Tiny Elephant Shrew Resurfaces After More Than 50 Years On Lost Species List
For more than 50 years, the mouse-size Somali sengi was thought to be a lost species.
Turns out, it wasn't.
Researchers recently spotted the Somali sengi, a kind of elephant shrew, not in Somalia — but in neighboring Djibouti.
"It's a teeny, tiny relative of an aardvark and an elephant that's the size of a mouse," Steven Heritage, a Duke University Lemur Center researcher who traveled to Djibouti to look for the Somali sengi, told NPR.
It has a pointy nose and large, adorable eyes and can fit in the palm of your hand.
"In science we call them charismatic microfauna, which in lay-speak translates to cute little animal," Heritage said.
Heritage is quick to credit Djiboutians, including scientists, for the rediscovery of the Somali sengi. Though the Global Wildlife Conservation considered the creature a lost species, people in East Africa easily recognized the animal when Heritage showed them pictures of it. Heritage and his team set a live trap and, he says, it wasn't long before a Somali sengi wandered into it.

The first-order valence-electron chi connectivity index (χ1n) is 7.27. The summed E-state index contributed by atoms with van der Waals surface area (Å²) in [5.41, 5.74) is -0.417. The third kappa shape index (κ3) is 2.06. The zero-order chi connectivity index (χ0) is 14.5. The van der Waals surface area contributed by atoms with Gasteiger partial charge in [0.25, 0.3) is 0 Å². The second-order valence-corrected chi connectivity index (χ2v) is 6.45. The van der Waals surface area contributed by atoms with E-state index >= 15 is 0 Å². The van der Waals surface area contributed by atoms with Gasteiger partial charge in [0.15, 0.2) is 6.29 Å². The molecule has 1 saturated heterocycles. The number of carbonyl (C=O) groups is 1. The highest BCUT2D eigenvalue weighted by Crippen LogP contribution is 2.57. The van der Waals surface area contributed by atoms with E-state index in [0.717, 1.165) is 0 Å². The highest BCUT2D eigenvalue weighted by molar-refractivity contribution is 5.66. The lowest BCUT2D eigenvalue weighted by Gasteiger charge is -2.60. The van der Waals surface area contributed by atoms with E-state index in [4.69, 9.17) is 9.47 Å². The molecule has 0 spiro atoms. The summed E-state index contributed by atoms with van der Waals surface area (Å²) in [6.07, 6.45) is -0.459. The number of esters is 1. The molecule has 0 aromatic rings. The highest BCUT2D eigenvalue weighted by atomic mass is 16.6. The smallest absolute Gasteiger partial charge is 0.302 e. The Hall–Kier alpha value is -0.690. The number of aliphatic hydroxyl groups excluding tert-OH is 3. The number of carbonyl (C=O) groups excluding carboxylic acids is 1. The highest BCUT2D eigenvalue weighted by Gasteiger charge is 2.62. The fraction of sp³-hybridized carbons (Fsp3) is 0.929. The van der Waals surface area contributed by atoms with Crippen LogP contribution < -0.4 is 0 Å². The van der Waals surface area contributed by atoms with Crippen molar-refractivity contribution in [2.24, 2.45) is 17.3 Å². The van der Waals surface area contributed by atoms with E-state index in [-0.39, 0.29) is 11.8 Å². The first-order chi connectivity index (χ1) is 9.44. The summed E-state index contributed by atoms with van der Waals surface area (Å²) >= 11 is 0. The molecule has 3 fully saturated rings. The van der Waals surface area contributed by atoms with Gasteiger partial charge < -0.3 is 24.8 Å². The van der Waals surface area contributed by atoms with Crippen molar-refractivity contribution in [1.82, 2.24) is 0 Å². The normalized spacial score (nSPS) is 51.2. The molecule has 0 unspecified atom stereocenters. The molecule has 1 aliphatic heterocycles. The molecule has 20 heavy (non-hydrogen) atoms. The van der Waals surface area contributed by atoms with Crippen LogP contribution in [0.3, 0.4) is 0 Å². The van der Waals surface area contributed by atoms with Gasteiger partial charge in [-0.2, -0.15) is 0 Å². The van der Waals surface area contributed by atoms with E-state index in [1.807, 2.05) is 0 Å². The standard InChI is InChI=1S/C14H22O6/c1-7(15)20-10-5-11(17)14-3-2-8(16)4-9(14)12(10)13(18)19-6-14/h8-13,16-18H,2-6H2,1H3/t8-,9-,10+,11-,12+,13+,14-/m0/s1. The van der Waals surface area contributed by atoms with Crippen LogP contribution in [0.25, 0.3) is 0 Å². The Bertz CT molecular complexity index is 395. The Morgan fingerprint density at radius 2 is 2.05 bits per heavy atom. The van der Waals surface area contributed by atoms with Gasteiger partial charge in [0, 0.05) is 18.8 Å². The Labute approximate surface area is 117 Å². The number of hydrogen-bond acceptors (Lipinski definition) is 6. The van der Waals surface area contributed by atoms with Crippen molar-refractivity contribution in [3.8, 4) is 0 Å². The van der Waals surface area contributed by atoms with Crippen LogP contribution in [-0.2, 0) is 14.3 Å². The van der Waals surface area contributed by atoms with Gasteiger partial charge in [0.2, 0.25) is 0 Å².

Houssein Rayaleh, an ecologist from Djibouti, is part of the research team that identified the Somali sengi.
Ralayeh says he hopes that observing and tracking the Somali sengi will help bring more conservation efforts to the country.
"Now, the international community will have an eye on our biodiversity," he says.
Researchers last documented the tiny Somali sengi in 1968. And there's a lot more to learn.
"We know now that it is for sure a rock-dwelling Sengi," Heritage said. "We know that it has foot-drumming behavior as one of its communication behaviors. So we have some basic knowledge now."
While researchers are still discovering basic facts about the Somali sengi, the creature has been on Earth for eons.
"It goes back at least 45 million years, possibly much longer," Heritage said. The Somali sengi predates lions, giraffes and zebras as well as many other animals that didn't appear until about 20 million years ago.
It can now be taken off the list of lost species.
Lisa Weiner contributed to this report.
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